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Louise Hall and Adelaide Lanktree

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Year of Award: 
2014
Louise Hall and Adelaide Lanktree

In 2014, QAHN broke with tradition by awarding the Marion Phelps Award to two remarkable individuals – in fact, two siblings, Louise Hall and Adelaide Lanktree. The award was presented at QAHN’s 2014 convention in historic Stanbridge East, Quebec.

Between them, Louise Hall and Adelaide Lanktree, both retired school teachers, and both icons of the Eastern Townships, have totaled well over a century's worth of outstanding volunteer contributions to their community and to several heritage organizations.

For more than twenty years, Louise and Adelaide have been active members of the Sir John Johnson Centennial Branch of the United Empire Loyalists' Association of Canada, an association dedicated to the preservation of the history and heritage of those Loyalists who were the first settlers of the Eastern Townships. Adelaide was the treasurer of the Sir John Johnson Branch from 1993 to 2003, and president from 2003 to 2007. Louise has been the treasurer since 2003.

Adelaide is the treasurer of La Société de restauration du patrimoine Johnson, a group that has been working diligently towards the restoration of the Sir John Johnson burial vault on Mont Saint-Grégoire which was destroyed in the 1950s. The vault has now been rebuilt and the remains of the Johnson family will soon be returned to it in a ceremony later this summer. According to UELAC Past President Fred Hayward, "without the persistence and patience of Adelaide and Louise, the rededication of the Sir John Johnson Family Burial Vault would not be taking place this summer as part of the centennial events of our Association."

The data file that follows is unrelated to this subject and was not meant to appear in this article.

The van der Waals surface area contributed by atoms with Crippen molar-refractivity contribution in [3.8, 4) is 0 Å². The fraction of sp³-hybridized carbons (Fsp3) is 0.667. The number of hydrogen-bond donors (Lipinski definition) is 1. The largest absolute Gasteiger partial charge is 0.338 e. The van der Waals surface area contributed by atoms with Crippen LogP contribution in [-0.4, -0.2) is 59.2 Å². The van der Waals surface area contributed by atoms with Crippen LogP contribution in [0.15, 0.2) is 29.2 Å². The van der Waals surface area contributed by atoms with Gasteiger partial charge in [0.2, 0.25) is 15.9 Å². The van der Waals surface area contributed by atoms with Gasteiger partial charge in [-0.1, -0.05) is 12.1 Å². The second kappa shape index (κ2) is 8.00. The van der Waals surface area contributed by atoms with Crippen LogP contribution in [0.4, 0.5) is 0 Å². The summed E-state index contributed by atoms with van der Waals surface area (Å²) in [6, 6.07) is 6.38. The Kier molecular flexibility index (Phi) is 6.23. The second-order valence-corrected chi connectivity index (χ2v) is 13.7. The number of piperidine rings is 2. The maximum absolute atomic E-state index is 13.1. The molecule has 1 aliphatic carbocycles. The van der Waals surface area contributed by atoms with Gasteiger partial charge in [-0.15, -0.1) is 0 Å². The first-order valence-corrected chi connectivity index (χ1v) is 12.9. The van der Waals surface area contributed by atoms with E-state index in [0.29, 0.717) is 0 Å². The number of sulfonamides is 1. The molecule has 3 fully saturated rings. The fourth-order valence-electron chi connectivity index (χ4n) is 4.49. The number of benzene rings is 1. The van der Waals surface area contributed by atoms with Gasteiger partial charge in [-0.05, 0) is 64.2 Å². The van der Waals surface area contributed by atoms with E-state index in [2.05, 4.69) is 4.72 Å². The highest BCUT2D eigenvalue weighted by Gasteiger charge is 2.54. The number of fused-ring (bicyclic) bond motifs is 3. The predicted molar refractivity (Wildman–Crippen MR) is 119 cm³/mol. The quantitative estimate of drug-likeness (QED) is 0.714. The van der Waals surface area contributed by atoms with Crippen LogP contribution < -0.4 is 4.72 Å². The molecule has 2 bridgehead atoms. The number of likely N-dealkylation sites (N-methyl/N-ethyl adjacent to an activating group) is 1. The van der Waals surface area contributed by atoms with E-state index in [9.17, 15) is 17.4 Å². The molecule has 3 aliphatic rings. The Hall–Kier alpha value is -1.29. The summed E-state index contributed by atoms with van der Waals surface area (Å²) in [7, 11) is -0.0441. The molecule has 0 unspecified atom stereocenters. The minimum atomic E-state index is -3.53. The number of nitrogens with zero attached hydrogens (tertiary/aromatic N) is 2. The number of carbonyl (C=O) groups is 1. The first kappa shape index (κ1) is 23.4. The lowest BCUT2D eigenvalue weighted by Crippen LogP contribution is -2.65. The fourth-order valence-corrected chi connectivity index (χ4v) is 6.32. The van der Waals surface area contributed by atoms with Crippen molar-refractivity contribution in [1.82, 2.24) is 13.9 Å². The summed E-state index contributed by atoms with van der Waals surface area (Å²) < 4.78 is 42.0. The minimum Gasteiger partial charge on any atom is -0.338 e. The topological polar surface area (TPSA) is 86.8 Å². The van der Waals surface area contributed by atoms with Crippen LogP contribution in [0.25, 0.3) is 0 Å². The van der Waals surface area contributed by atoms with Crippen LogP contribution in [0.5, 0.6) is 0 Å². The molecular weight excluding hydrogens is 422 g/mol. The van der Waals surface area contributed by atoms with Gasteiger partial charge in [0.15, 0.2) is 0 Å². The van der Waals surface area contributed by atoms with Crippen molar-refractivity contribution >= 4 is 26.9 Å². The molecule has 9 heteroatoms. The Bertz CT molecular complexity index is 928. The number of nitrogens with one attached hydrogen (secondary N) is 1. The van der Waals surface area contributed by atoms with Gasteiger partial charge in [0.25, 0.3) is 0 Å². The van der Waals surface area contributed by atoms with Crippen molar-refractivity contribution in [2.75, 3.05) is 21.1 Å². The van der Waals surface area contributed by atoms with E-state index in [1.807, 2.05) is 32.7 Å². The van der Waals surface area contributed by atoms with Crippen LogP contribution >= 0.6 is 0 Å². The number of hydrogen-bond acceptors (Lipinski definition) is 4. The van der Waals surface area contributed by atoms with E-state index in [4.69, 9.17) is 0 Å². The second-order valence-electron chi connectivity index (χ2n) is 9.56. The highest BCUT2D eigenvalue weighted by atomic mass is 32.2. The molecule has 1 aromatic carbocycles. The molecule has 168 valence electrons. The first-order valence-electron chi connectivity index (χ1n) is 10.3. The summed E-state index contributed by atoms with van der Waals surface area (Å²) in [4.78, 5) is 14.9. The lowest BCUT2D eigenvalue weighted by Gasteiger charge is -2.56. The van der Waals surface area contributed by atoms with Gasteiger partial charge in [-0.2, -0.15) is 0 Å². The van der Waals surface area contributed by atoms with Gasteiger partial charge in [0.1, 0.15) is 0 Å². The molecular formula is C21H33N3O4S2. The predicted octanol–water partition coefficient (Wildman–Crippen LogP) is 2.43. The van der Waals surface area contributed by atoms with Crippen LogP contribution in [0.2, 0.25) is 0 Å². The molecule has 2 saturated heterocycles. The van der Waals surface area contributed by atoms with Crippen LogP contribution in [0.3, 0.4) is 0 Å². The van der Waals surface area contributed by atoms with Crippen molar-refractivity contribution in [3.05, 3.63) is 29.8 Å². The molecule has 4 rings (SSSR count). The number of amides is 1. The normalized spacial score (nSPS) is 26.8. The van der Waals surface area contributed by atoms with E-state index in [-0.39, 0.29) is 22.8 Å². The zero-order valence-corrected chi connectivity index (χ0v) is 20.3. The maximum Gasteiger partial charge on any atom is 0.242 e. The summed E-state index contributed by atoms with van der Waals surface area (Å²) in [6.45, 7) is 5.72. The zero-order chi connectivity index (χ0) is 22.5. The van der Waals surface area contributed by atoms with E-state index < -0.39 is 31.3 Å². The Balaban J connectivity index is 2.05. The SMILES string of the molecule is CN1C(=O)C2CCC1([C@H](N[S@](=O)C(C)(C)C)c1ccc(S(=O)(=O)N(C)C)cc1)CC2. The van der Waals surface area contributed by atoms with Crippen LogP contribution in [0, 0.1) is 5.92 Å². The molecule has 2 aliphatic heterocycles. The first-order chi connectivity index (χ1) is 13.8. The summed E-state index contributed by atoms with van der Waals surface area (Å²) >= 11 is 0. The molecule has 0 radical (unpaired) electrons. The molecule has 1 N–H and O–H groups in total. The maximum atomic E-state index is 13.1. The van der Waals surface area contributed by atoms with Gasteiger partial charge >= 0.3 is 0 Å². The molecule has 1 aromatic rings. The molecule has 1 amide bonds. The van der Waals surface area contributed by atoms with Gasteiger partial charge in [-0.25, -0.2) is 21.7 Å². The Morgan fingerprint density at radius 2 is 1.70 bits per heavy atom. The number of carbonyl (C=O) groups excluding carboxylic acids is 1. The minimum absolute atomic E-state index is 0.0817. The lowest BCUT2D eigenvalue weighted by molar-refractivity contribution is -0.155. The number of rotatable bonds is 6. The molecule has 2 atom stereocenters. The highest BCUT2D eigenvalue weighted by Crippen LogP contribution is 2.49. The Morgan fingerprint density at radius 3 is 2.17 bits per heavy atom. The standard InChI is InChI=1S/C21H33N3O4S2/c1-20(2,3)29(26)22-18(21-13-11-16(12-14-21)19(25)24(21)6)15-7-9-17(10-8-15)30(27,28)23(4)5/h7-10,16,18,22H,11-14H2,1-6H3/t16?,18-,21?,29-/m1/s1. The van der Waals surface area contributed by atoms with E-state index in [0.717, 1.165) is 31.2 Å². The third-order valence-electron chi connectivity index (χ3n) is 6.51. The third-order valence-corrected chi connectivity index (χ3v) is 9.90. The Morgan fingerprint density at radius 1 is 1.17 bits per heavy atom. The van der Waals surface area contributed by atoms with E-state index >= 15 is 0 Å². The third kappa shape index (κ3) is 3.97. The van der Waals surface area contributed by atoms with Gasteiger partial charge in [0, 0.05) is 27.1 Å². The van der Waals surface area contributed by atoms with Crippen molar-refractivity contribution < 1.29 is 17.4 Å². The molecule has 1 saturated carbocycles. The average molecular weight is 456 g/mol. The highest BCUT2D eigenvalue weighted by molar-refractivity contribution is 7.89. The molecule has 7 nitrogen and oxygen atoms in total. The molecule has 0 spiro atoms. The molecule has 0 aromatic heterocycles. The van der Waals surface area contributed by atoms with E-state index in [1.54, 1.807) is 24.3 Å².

Louise has volunteered at the Brome-Missisquoi Perkins Hospital in Cowansville for 70 years (a world record?). Since 2002, she has been a member of Le Petit Musée BMP Heritage, a museum committed to the preservation of the hospital's history. Both Adelaide and Louise have been longtime members of the Missisquoi Historical Society in Stanbridge East. For over ten years, they have served on the Comité du patrimoine in their hometown of Farnham. Louise founded the Farnham municipal library, now named the Louise Hall Municipal Library. They have been supporters of QAHN since the organization's beginnings, as well as the Townshippers' Association, their local United Church, the Order of the Eastern Star, and the Red Cross.

According to nominator Jim Caputo of the Quebec Anglophone Heritage Network, "No one that I know of more deserves this honour and displays what Marion Phelps stood for."

Michel Racicot, a genealogist with the Sir John Johnson Centennial Branch of the UEL, introduced the sisters at the awards ceremony. He described them as ranking "among the finest examples of true volunteerism."

During their acceptance speech, Adelaide Lanktree and Louise Hall said that they were surprised and humbled when they heard that they had been chosen for the award. “We knew Marion Phelps personally, and we truly feel very, very honoured,” they said. “We have been members of QAHN since it was founded back in 2000,” they added, “and we have many happy memories of this wonderful organization.”